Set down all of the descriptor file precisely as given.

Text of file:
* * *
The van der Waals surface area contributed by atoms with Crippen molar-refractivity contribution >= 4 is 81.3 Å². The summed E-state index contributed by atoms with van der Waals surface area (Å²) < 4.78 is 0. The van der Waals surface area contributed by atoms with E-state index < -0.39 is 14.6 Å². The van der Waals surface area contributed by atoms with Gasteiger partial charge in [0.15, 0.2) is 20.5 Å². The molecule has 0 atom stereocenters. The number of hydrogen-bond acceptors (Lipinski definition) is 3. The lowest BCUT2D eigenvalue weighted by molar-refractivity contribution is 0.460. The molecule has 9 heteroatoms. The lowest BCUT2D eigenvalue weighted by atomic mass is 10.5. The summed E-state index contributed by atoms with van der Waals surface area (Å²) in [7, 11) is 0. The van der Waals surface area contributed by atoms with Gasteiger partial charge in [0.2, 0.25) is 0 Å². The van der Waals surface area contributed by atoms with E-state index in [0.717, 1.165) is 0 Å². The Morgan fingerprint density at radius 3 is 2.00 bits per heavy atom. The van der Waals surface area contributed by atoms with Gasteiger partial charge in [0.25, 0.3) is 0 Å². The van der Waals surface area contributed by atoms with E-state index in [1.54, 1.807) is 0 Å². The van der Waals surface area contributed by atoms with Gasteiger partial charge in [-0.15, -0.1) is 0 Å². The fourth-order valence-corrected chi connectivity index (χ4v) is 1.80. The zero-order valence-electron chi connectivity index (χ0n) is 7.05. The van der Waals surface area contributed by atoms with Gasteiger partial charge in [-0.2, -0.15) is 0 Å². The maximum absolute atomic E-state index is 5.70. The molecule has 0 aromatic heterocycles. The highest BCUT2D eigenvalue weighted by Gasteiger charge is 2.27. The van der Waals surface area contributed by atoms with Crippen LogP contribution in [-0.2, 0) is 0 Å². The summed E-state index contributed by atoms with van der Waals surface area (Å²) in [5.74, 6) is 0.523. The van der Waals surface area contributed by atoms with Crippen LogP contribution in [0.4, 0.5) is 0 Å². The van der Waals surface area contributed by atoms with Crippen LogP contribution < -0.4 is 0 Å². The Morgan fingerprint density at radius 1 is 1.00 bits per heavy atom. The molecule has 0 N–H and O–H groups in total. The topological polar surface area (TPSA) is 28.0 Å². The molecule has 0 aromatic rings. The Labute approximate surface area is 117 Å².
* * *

The van der Waals surface area contributed by atoms with Crippen molar-refractivity contribution >= 4 is 81.3 Å². The summed E-state index contributed by atoms with van der Waals surface area (Å²) < 4.78 is 0. The van der Waals surface area contributed by atoms with E-state index < -0.39 is 14.6 Å². The van der Waals surface area contributed by atoms with Gasteiger partial charge in [0.15, 0.2) is 20.5 Å². The molecule has 0 atom stereocenters. The number of hydrogen-bond acceptors (Lipinski definition) is 3. The lowest BCUT2D eigenvalue weighted by molar-refractivity contribution is 0.460. The molecule has 9 heteroatoms. The lowest BCUT2D eigenvalue weighted by atomic mass is 10.5. The summed E-state index contributed by atoms with van der Waals surface area (Å²) in [7, 11) is 0. The van der Waals surface area contributed by atoms with Gasteiger partial charge in [0.2, 0.25) is 0 Å². The van der Waals surface area contributed by atoms with E-state index in [0.717, 1.165) is 0 Å². The Morgan fingerprint density at radius 3 is 2.00 bits per heavy atom. The van der Waals surface area contributed by atoms with Gasteiger partial charge in [0.25, 0.3) is 0 Å². The van der Waals surface area contributed by atoms with E-state index in [1.54, 1.807) is 0 Å². The van der Waals surface area contributed by atoms with Gasteiger partial charge in [-0.15, -0.1) is 0 Å². The fourth-order valence-corrected chi connectivity index (χ4v) is 1.80. The zero-order valence-electron chi connectivity index (χ0n) is 7.05. The van der Waals surface area contributed by atoms with Gasteiger partial charge in [-0.2, -0.15) is 0 Å². The maximum absolute atomic E-state index is 5.70. The molecule has 0 aromatic heterocycles. The highest BCUT2D eigenvalue weighted by Gasteiger charge is 2.27. The van der Waals surface area contributed by atoms with Crippen LogP contribution in [-0.2, 0) is 0 Å². The summed E-state index contributed by atoms with van der Waals surface area (Å²) in [5.74, 6) is 0.523. The van der Waals surface area contributed by atoms with Crippen LogP contribution in [0.4, 0.5) is 0 Å². The van der Waals surface area contributed by atoms with Crippen LogP contribution < -0.4 is 0 Å². The Morgan fingerprint density at radius 1 is 1.00 bits per heavy atom. The molecule has 0 N–H and O–H groups in total. The topological polar surface area (TPSA) is 28.0 Å². The molecule has 0 aromatic rings. The Labute approximate surface area is 117 Å².